.

Beatles Musical 'Rain' Turns A Profit On Broadway

Despite critical reviews, show is a hit with audiences

December 28, 2010 10:25 AM ET
Beatles Musical 'Rain' Turns A Profit On Broadway
John Lamparski/Getty

Rain: A Tribute to the Beatles on Broadway has recouped its initial $2 million investment in just seven weeks at the Neil Simon Theater. The show, which presents the history of the Beatles as a concert revue, has clearly connected with an audience hungry for reverent live performances of the band’s classic hits — despite being dismissed by some critics as glorified karaoke.

Exclusive Video: The Making of Beatles/Cirque du Soleil Show "Love"

Though Rain’s run on Broadway is presently open-ended, the production will close at the Neil Simon Theater on January 15 and reopen at the slightly smaller Brooks Atkinson Theater on February 8. The change of venue will make room at the Neil Simon for the new musical Catch Me If You Can, an adaptation of the film by Steven Spielberg.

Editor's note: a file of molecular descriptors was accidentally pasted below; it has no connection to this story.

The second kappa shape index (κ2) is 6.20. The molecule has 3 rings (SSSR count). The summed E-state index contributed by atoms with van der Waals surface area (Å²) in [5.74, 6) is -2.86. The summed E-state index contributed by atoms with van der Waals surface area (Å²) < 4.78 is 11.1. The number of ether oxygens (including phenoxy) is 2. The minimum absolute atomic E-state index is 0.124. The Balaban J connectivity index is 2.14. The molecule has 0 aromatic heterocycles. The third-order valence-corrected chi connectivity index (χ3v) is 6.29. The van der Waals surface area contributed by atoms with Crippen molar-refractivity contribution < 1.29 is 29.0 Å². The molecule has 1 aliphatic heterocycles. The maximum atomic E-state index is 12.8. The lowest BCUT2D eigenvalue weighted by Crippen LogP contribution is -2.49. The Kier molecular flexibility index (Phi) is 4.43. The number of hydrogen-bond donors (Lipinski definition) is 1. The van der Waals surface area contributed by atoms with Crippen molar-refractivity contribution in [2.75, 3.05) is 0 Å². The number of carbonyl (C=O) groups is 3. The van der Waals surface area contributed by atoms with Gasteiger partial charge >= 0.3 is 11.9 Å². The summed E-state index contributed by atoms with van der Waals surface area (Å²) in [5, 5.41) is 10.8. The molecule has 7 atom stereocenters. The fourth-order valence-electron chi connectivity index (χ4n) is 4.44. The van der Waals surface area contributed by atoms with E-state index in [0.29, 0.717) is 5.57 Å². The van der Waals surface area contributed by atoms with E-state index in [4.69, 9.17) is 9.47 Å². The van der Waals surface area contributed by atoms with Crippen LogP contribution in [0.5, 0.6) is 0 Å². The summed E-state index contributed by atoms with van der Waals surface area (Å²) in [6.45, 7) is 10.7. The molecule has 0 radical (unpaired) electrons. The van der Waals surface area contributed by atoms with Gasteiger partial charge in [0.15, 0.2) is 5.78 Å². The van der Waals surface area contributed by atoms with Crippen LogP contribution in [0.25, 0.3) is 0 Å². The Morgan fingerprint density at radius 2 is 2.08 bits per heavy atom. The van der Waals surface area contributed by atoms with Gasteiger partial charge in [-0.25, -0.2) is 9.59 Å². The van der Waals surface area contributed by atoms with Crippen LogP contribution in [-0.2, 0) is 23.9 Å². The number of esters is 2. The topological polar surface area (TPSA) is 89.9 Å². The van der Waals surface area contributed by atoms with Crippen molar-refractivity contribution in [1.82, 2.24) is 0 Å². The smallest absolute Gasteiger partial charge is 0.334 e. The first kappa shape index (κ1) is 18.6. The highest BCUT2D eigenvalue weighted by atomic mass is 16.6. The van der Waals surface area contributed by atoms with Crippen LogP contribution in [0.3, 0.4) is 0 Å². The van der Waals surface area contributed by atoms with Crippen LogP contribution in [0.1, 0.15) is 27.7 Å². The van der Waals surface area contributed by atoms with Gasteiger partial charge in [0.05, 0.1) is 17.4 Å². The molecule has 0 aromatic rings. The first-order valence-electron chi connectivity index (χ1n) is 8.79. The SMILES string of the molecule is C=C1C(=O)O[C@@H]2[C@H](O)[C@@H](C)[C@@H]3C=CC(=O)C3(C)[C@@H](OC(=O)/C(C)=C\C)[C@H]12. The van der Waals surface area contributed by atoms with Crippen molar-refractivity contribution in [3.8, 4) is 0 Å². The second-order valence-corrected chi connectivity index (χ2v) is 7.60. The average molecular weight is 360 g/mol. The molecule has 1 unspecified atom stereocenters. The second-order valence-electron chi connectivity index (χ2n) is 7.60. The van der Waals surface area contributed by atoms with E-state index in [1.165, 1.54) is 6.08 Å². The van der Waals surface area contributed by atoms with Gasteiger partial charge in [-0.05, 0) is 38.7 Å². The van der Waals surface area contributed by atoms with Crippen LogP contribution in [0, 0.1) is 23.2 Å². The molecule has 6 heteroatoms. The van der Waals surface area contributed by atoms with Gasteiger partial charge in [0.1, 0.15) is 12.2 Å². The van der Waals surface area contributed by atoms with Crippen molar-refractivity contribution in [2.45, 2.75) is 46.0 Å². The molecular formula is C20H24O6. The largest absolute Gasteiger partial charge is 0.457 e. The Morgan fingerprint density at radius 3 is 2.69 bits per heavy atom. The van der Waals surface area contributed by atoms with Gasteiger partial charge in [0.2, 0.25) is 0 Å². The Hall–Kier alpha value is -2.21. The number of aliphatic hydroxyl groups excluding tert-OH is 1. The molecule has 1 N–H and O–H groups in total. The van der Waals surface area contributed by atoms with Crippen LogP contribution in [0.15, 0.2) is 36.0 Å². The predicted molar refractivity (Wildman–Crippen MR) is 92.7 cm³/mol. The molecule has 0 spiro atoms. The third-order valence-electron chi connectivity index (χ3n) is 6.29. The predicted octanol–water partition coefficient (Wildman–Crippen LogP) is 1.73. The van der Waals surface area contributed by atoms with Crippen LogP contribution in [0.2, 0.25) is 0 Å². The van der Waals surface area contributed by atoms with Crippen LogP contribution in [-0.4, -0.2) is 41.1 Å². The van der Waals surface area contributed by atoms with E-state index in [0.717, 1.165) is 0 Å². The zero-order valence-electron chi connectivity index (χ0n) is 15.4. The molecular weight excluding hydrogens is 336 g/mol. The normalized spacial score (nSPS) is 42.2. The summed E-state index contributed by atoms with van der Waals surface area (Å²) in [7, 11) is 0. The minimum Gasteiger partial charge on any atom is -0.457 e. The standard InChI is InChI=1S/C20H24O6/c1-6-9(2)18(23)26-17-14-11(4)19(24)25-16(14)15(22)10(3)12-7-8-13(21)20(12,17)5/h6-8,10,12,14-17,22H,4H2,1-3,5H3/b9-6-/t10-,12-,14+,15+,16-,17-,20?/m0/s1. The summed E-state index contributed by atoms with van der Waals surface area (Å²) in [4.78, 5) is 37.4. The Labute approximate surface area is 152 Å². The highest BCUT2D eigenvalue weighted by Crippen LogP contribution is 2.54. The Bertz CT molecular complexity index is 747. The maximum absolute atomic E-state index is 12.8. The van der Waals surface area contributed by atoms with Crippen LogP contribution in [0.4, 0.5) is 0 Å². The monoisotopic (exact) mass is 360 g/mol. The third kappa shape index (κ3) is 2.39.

Producers Will Get Their Money Back, and Then Some, as 'Rain' Recoups on Broadway [New York Times]

To read the new issue of Rolling Stone online, plus the entire RS archive: Click Here

prev
Music Main Next

blog comments powered by Disqus
Around the Web
Powered By ZergNet
Daily Newsletter

Get the latest RS news in your inbox.

Sign up to receive the Rolling Stone newsletter and special offers from RS and its
marketing partners.

X

We may use your e-mail address to send you the newsletter and offers that may interest you, on behalf of Rolling Stone and its partners. For more information please read our Privacy Policy.

Song Stories

“Bird on a Wire”

Leonard Cohen | 1969

While living on the Greek island of Hydra, Cohen was battling a lingering depression when his girlfriend handed him a guitar and suggested he play something. After spotting a bird on a telephone wire, Cohen wrote this prayer-like song of guilt. First recorded by Judy Collins, it would be performed numerous times by artists incuding Johnny Cash, Joe Cocker and Rita Coolidge. "I'm always knocked out when I hear my songs covered or used in some situation," Cohen told Rolling Stone. "I've never gotten over the fact that people out there like my music."

More Song Stories entries »
 
www.expandtheroom.com